The ACLU of Indiana says it’s working with affiliates across the country to help those living in the state who are impacted by President Donald Trump’s executive order on immigration.
The executive order temporarily suspends all refugee resettlement and bars travelers from seven Muslim-majority countries.
Some Burmese and Syrian refugees who were scheduled to arrive in the state this week are now in limbo. ACLU of Indiana Executive Director Jane Henegar says they underwent intense screening before being approved for resettlement.
“Some of the families that have been stopped from coming this week have been vetted for four years,” Henegar says.
She says the ACLU of Indiana isn’t taking any legal action at this time, although the national ACLU plans to challenge the legality of the executive order.
The United Nations High Commission for Refugees says in a statement it estimates about 800 refugees were set to travel to the U.S. this week alone.
Hazem Bata is the Secretary General of the Islamic Society of North America, which is based in Plainfield. He calls the ban un-American, but says he’s encouraged by the support Muslims are receiving from people of all faiths.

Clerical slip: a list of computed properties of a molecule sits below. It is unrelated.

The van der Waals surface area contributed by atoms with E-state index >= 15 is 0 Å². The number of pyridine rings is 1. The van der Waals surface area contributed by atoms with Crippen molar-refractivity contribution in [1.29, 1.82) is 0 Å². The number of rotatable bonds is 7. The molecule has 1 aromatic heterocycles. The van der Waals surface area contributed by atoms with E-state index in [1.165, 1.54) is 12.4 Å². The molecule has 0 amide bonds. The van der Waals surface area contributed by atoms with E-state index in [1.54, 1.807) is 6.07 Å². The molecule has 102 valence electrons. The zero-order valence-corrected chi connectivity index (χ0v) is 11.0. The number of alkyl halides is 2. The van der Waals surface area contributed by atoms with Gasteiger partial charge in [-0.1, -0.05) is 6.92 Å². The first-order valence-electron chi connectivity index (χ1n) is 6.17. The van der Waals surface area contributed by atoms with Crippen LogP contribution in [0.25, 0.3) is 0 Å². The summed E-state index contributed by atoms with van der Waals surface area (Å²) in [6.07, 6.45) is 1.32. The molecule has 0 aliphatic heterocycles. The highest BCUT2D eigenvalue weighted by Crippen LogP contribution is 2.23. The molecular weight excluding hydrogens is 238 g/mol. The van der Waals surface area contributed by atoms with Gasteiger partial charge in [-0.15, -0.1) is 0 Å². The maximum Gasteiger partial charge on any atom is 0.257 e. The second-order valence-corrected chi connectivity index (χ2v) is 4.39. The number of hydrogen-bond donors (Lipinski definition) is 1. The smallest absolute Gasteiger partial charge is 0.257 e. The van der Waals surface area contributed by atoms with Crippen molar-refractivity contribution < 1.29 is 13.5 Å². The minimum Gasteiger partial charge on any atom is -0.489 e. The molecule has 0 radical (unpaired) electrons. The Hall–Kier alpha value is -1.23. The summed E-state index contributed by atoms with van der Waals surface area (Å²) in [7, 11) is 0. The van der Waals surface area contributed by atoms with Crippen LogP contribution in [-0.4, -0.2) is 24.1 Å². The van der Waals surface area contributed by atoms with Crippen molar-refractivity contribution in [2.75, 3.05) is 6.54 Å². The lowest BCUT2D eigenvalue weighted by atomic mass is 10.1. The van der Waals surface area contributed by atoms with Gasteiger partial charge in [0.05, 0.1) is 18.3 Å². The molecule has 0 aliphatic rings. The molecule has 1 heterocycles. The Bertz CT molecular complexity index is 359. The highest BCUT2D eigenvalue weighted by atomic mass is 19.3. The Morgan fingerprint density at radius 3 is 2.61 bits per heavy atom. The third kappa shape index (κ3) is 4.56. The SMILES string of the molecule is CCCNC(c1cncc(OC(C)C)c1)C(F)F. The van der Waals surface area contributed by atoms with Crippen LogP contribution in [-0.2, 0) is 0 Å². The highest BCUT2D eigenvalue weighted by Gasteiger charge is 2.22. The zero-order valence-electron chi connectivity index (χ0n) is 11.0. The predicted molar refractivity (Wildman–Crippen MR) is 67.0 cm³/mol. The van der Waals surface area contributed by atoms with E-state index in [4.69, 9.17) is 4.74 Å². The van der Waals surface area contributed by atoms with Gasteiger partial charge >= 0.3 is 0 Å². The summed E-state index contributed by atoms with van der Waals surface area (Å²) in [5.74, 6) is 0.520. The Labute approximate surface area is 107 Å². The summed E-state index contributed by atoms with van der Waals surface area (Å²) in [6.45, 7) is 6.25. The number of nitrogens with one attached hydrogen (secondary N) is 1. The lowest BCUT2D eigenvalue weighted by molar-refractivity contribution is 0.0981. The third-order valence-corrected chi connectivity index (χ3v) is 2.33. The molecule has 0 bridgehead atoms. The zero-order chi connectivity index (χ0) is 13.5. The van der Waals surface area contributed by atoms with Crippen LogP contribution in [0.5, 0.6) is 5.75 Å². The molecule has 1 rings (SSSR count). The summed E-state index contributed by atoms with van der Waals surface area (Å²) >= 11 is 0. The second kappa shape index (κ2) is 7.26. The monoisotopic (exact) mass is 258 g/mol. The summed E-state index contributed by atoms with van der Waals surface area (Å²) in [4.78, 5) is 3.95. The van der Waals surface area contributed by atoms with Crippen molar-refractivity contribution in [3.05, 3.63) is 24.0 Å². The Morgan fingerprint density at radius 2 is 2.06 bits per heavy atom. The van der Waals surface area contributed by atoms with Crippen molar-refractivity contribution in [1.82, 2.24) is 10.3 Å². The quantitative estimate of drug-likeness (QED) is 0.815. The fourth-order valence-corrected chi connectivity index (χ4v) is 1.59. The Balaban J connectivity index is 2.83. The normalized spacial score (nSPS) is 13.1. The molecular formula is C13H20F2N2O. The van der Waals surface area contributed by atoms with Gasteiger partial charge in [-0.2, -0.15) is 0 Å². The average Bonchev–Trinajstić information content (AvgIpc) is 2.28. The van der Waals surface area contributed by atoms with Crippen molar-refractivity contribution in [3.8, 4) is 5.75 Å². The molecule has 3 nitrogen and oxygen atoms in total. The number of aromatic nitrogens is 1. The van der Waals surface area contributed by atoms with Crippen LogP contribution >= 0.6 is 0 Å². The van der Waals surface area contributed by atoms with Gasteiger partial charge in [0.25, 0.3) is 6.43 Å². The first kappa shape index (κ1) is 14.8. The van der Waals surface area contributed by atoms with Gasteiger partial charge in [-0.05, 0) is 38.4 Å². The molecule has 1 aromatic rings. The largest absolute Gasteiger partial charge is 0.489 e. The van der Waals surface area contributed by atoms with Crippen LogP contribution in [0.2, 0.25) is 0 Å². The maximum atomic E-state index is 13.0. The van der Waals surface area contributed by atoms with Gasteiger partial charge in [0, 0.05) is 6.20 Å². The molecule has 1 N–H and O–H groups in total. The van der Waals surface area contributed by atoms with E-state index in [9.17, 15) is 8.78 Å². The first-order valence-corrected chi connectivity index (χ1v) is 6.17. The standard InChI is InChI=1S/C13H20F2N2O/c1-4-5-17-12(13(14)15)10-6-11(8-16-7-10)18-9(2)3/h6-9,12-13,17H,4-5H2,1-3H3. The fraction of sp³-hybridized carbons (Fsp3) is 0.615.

“Muslims are only about one percent of the population,” he says. “Alone, we aren’t going to be able to accomplish much. However, when you unite with others that are like-minded, that are sympathetic to our cause, that share our values, together we can do something.”
Bata says the government can ensure the safety of its citizens without infringing on the rights of Muslims.
Catholic Charities of Indiana says it’s anticipating a considerable drop in the number of refugees coming to the state.
“We had over 200 people we were expecting to arrive before the end of February, but their lives are all of a sudden turned upside down by this,” says Greg Otolski, Director of Communications for the Archdiocese of Indianapolis.
Otolski says nearly all of the money that supports Catholic Charities’ refugee resettlement program comes from the federal government.
“We’re expecting that it could have a serious impact on our ability to do this work,” Otolski says.